One of our good customers had this to say about some Hot Stampers he purchased recently. [The bolding has been added by us.]
A friend and I just did a shootout of 16 copies of Aja, plus one of your White Stampers, which easily trounced them all (including some DJ 12″ singles from the album) , and in exactly those areas that you cover in some of the WTLF descriptions you have for that album. Just a great big, open and lovely-sounding record–what a thrill!. And thanks very much for those notes–they help clarify the critical listening process.
We also listened to 16 copies of Tea for the Tillerman. Among those (UK pink rims, German, Japanese, and many US labels) were two excellent early brown label A&M pressings, which I saved for the end of the shootout.
And we had the Analogue Productions 33 rpm pressing, which has been a big disappointment since I first heard it.  Those two original A&Ms both sound so much more natural, with more delicacy, extension, air, presence and energy than the AP version. My listening buddy said they sounded as if they were cut at 45 rpm; and neither of us really expected your White Hot UK pink-rim pressing could be a significant improvement over those.
But, as good as those are, it was also obvious that your WHS brought the music several steps closer. The A&M brown labels both added some thickness and over-emphasized the low range of his voice–which (until we heard your WHS) was a pleasant coloration.
But as you frequently mention, the biggest issue, once you’ve heard a great copy, is how much more energy and flow the music has. The WHS stamper just pulled you into those songs, so you could feel every little dynamic shift and tonal change that the musicians were bringing to the table. It allowed that music to breathe in a way I’ve never heard before. What a record!
The BIG thing your Hot Stampers do is present the music in a perfectly balanced way–no frequency range is emphasized, which also means none are compromised. I think this is why you can always turn up the volume on a Hot Stamper. If you’ve got a bad mastering or bad pressing, at some point, turning up the volume only make parts of the recording more unlistenable. Turning up a Hot stamper makes it a bit louder, sure. But it also brings you further into the studio, and closer to the music–and that’s we really want, right?
Quite a shootout! I see you learned a lot. That’s what shootouts are for, to teach you what the good copies do well that the other copies do not do so well. As you well know, going deep into the sound the way you did is a thrill, one we get to enjoy on a regular basis. Maybe not every day — not every record is as good as Tea for the Tillerman – but multiple times a week. It’s what make the coming to work every day fun for those of us on the listening panels.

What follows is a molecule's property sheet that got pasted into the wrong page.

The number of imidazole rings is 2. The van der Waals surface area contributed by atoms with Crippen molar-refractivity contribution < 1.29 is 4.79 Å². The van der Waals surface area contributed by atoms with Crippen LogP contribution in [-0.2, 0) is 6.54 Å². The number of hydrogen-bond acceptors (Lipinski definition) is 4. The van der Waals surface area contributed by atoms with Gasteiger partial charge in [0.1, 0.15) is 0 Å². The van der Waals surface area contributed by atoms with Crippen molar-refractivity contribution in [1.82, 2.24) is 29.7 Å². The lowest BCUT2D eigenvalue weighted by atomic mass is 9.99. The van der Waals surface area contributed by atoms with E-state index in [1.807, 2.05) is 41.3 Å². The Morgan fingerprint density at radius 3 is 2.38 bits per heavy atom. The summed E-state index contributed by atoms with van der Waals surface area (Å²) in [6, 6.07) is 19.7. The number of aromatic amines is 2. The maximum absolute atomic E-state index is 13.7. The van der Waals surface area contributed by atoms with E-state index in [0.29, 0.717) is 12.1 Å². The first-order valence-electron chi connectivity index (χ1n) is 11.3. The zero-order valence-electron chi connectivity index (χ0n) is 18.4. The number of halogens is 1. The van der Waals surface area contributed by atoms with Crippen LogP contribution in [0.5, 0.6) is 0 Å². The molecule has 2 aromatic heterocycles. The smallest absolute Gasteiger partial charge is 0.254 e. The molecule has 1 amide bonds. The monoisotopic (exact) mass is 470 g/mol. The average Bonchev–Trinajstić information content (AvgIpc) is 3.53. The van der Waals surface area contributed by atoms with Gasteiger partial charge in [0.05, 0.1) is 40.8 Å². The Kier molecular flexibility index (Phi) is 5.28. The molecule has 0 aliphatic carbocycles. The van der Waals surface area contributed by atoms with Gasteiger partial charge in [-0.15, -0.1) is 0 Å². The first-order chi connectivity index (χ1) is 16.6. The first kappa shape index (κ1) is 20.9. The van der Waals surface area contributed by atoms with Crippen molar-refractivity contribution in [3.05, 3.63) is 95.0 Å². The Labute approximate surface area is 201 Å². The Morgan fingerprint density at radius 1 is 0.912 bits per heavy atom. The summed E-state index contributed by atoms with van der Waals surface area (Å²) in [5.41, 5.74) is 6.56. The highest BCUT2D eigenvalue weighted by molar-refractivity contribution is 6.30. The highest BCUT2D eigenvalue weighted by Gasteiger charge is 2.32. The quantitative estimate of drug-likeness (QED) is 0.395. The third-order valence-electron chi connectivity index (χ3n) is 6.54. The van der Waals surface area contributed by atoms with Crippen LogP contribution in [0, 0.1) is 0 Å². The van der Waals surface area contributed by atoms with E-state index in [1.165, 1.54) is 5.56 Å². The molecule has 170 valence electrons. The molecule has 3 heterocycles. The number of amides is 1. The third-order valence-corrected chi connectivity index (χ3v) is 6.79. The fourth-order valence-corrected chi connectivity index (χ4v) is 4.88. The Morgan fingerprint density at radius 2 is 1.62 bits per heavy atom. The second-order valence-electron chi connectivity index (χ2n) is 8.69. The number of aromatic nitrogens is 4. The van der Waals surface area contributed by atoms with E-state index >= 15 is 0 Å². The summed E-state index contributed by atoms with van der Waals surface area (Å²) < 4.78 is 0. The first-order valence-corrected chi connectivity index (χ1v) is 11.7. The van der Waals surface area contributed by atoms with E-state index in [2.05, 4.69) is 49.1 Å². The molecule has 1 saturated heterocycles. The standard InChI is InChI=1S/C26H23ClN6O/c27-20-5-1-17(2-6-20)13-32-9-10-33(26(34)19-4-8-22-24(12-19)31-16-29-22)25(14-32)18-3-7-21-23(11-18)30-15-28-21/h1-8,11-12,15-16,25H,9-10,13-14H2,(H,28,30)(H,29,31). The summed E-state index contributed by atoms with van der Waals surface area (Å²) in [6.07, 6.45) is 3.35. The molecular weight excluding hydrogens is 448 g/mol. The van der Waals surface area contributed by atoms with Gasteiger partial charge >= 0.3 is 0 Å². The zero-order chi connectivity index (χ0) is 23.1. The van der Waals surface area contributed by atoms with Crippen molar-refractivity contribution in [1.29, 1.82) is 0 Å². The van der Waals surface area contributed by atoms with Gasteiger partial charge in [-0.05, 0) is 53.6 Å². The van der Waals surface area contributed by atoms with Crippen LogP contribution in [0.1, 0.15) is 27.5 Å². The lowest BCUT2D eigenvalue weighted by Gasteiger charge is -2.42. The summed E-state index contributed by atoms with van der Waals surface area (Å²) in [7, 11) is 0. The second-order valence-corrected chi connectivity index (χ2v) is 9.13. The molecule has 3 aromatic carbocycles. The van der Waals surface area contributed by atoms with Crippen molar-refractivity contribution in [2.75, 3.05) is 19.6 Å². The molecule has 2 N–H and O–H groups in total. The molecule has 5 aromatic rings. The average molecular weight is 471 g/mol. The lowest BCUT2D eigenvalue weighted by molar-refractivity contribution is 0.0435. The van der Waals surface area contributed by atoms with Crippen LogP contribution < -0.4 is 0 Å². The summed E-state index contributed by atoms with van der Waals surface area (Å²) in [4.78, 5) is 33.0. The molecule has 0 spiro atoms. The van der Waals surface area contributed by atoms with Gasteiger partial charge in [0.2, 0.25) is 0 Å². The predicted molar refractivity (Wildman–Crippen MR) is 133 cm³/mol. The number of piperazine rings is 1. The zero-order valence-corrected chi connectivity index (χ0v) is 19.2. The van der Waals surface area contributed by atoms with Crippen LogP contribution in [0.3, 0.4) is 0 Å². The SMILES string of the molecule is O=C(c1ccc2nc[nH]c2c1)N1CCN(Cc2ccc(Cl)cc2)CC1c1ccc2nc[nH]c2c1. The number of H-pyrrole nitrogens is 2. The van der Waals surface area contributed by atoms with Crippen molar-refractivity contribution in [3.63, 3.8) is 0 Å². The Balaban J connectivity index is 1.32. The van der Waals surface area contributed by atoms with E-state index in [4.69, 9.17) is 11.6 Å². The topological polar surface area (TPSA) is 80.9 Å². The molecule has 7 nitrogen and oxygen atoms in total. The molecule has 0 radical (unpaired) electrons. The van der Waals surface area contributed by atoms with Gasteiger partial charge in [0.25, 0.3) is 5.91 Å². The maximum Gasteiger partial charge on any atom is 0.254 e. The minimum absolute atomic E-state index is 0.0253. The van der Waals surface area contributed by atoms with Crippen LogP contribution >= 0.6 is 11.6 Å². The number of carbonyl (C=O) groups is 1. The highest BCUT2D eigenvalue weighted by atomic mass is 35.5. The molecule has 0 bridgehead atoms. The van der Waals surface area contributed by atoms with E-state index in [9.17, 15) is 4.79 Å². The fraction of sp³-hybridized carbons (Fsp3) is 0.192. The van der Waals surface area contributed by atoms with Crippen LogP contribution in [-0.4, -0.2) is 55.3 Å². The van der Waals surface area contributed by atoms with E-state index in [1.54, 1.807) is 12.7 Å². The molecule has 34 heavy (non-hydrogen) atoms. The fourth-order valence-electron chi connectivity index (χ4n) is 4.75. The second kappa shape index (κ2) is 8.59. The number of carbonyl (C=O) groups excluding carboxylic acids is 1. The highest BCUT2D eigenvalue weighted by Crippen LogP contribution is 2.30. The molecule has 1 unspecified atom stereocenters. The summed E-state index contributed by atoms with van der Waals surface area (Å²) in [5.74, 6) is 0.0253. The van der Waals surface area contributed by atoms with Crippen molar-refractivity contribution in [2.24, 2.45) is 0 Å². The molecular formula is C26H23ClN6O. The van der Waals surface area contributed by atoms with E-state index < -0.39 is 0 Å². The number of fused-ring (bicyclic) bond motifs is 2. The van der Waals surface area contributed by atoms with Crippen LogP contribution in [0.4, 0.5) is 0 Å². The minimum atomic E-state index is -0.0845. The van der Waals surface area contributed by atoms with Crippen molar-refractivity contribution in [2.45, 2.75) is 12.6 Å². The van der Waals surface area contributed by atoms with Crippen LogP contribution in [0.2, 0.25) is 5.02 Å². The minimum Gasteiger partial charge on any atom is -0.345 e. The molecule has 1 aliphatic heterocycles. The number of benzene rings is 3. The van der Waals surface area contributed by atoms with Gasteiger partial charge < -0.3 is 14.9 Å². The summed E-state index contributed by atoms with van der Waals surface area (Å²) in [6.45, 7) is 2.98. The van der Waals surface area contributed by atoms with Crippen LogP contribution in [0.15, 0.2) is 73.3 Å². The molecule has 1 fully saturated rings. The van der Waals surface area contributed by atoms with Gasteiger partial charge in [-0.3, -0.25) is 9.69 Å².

Thanks for your letter.
 I remember playing those Aja 12″ records back in the ’80s. I never thought they were all that good sounding. DJ appeal, not audiophile appeal.
 We couldn’t stand the AP pressing either, as you may have guessed by the title of our review: Tea for the Tillerman – This Is Your Idea of Analog? It’s the poster boy for records with No Tubey Magic Whatsoever.
Without Tubey Magic you might as well be playing a CD. The well known reviewer who has so many nice things to say about this pressing — I quote him at length in my review — apparently cannot hear that the new Heavy Vinyl pressing sounds more like a CD than the actual CD of Tea for the Tillerman does.
This self-described “champion of analog” is single-handedly guilty of more reviewer malpractice than anybody I can think of this side of Julian Hirsch, so it should come as no surprise to anyone — especially anyone who reads this blog — that the Heavy Vinyl Tillerman is yet another in a very long line of records he has been dead wrong about.
If your goal is to promote vinyl, at the very least you should know better than to do it with a record as lacking in analog virtues as this one is. We listed them chapter and verse in our lengthy review. We had no trouble identifying and calling them out, and we frankly still don’t understand why so many analog devotees have such a difficult time with the kind of in-depth critical listening that shows up the faults of junk vinyl such as this misguided remaster.
And just in case you are wondering, I happen to know that the Sterling mastered CD from many decades ago sounds better, because I still own mine and play it in the car from time to time.
(You may of course not be aware that you are stuck in a rut. Few audiophiles are. The best way out of that predicament is to hear how mediocre these modern records sound compared to the vintage Hot Stampers we offer. Once you hear the difference, your days of buying newly remastered releases will most likely be over. Even if our pricey curated pressings are beyond your budget, you can avail yourself of the methods we describe to find dramatically superior killer pressings on your own.)